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Experimental autoimmune encephalomyelitis (EAE) is a CD4(+) T lymphocyte-mediated disease of the central nervous system (CNS) characterized by mononuclear cell infiltration, demyelination, and paralysis. We previously demonstrated a role for chemokines in acute and relapsing EAE pathogenesis. Presently, we investigated the role of CC chemokine receptor 2(More)
Programmed death 1 (PD-1) is an inhibitory molecule expressed on activated T cells; however, the biological context in which PD-1 controls T cell tolerance remains unclear. Using two-photon laser-scanning microscopy, we show here that unlike naive or activated islet antigen-specific T cells, tolerized islet antigen-specific T cells moved freely and did not(More)
A new regulatory T (T reg) cell-specific, FoxP3-GFP-hCre bacterial artificial chromosome transgenic mouse was crossed to a conditional Dicer knockout (KO) mouse strain to analyze the role of microRNAs (miRNAs) in the development and function of T reg cells. Although thymic T reg cells developed normally in this setting, the cells showed evidence of altered(More)
The in vivo mechanism of regulatory T cell (T(reg) cell) function in controlling autoimmunity remains controversial. Here we have used two-photon laser-scanning microscopy to analyze lymph node priming of diabetogenic T cells and to delineate the mechanisms of T(reg) cell control of autoimmunity in vivo. Islet antigen-specific CD4(+)CD25(-) T helper cells(More)
Th17 cells promote a variety of autoimmune diseases, including psoriasis, multiple sclerosis, rheumatoid arthritis, and inflammatory bowel disease. TGF-β is required for conversion of naive T cells to Th17 cells, but the mechanisms regulating this process are unknown. Integrin αvβ8 on DCs can activate TGF-β, and this process contributes to the development(More)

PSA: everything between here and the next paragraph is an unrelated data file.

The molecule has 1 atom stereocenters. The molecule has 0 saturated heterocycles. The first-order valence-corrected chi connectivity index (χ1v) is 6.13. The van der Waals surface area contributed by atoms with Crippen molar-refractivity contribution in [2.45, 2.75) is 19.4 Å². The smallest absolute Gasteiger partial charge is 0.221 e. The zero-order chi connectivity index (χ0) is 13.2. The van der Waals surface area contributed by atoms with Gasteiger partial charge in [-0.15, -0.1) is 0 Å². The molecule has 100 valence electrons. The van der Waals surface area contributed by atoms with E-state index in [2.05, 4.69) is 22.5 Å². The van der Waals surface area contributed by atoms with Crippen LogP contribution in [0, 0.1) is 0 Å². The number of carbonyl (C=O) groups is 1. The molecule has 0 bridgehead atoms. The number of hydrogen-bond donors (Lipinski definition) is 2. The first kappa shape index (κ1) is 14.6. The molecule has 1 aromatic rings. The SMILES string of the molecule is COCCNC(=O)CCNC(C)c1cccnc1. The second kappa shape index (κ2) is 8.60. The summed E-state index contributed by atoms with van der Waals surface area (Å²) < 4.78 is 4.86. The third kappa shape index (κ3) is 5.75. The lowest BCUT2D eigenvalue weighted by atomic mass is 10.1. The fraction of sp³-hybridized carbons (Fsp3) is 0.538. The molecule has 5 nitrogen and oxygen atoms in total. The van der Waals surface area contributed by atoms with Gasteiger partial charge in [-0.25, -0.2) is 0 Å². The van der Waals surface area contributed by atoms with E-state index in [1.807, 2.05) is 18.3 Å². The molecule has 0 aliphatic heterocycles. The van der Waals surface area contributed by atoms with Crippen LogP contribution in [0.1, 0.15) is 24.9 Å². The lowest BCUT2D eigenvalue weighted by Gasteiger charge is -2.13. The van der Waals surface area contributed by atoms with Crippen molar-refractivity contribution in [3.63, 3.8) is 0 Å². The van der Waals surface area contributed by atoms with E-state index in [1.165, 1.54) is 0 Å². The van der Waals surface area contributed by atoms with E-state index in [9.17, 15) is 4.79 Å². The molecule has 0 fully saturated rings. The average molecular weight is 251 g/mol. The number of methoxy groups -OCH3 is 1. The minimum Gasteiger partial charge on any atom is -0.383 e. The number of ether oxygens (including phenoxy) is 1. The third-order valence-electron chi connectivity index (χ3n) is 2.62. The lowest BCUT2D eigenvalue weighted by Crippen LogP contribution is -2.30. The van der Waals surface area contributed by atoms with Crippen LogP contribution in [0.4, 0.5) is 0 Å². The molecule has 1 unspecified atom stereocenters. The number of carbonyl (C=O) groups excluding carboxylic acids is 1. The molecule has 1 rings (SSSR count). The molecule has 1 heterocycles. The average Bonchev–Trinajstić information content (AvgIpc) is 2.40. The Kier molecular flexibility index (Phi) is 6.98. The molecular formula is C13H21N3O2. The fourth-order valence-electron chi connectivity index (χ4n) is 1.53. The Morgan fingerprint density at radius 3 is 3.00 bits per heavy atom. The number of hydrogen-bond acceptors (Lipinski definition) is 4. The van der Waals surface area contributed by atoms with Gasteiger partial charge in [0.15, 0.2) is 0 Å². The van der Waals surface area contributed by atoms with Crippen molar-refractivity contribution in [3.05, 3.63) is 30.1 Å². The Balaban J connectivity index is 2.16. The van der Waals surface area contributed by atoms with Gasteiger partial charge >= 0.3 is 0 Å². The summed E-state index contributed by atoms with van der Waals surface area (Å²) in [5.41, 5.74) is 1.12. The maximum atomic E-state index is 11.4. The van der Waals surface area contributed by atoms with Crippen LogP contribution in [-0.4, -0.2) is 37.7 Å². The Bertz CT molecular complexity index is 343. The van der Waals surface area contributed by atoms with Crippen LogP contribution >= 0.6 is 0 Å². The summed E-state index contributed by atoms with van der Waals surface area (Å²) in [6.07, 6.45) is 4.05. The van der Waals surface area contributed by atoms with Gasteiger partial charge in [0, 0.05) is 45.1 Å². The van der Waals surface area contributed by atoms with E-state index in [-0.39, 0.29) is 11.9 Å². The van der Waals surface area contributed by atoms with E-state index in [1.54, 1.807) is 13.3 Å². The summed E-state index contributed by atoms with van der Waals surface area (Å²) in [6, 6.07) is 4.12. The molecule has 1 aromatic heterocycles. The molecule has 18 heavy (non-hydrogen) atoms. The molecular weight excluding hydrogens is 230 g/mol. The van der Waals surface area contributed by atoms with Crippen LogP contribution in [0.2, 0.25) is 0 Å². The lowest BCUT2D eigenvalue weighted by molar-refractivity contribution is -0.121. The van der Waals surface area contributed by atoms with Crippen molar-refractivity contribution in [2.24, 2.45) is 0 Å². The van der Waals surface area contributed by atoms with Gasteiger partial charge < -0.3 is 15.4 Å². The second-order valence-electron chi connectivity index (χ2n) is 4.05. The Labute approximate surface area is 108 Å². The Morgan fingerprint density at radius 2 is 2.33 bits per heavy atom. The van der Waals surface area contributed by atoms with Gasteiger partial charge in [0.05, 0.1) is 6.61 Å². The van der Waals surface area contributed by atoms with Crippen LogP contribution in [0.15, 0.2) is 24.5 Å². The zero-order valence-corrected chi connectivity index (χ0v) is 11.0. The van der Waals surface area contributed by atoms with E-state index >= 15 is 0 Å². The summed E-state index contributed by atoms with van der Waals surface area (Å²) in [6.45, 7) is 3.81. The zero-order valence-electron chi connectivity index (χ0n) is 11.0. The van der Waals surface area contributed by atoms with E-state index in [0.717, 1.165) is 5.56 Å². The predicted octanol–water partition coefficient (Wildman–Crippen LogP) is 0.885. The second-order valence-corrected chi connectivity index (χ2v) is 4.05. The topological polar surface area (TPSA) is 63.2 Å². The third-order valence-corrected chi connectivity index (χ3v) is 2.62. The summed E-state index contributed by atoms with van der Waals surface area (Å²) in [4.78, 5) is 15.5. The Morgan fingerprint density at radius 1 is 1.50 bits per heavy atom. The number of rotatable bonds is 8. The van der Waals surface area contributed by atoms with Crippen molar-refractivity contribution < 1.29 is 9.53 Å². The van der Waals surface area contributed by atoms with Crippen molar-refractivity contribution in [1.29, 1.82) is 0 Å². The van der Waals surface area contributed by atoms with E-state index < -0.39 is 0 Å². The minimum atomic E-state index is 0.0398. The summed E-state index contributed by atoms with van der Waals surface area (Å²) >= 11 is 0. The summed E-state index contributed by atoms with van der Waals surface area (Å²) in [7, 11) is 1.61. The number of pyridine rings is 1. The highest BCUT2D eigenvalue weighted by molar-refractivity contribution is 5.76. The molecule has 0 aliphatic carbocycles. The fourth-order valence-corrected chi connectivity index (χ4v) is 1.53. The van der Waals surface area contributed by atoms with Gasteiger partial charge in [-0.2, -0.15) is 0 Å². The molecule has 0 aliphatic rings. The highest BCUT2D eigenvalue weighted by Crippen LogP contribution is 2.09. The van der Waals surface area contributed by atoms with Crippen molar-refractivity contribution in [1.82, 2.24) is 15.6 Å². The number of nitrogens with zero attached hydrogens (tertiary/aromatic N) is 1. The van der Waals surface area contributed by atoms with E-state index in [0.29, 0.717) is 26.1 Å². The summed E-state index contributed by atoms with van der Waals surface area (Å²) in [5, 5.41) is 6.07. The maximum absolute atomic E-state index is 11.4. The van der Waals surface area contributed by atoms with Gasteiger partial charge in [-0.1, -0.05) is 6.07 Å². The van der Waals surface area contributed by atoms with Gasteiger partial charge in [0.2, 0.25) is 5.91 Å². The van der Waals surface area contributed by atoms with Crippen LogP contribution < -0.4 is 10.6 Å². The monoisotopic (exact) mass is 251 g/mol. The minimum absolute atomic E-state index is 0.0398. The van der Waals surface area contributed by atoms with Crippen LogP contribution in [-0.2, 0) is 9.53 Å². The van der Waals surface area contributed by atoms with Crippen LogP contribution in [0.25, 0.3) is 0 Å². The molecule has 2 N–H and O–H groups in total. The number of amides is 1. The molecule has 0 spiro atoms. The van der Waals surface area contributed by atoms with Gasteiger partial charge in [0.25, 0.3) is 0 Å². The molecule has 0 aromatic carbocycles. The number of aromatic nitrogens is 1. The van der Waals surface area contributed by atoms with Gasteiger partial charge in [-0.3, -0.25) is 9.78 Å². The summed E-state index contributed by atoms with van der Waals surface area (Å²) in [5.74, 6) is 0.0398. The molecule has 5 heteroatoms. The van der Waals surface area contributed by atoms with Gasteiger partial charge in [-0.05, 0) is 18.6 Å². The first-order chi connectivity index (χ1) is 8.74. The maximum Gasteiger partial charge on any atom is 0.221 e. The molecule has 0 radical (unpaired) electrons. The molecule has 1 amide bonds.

Programmed death-1 (PD-1) is a surface receptor critical for the regulation of T cell function during immunity and tolerance. PD-1 interactions with its ligands PD-L1 and PD-L2 inhibit T cell effector functions in an antigen-specific manner. This paper examines the role of PD-1 in limiting autoreactivity and establishing self-tolerance and discusses the(More)
The past decade has seen a significant increase in the number of potentially tolerogenic therapies for treatment of new-onset diabetes. However, most treatments are antigen nonspecific, and the mechanism for the maintenance of long-term tolerance remains unclear. In this study, we developed an antigen-specific therapy, insulin-coupled antigen-presenting(More)
Classically, the CD28/cytotoxic T-lymphocyte antigen-4 (CTLA-4) and B7 families of cell surface molecules regulate complex signaling pathways that profoundly affect T-cell responses. The recent identification and characterization of additional CD28 and B7 family members including programmed death-1 (PD-1), programmed death ligand-1 (PD-L1) (B7-H1), and(More)
Experimental autoimmune encephalomyelitis (EAE) is a CD4(+) Th1-mediated demyelinating disease of the CNS that serves as a model for multiple sclerosis. A critical event in the pathogenesis of EAE is the entry of both Ag-specific and Ag-nonspecific T lymphocytes into the CNS. In the present report, we investigated the role of the CXC chemokine CXCL10(More)
The PD-1-PDL1 pathway plays a critical role in regulating autoimmune diabetes as blockade or deficiency of PD-1 or PDL1 results in accelerated disease in NOD mice. We explored the cellular mechanisms involved in the regulation of these autoimmune responses by investigations involving various gene-deficient mice on the NOD background. Administration of(More)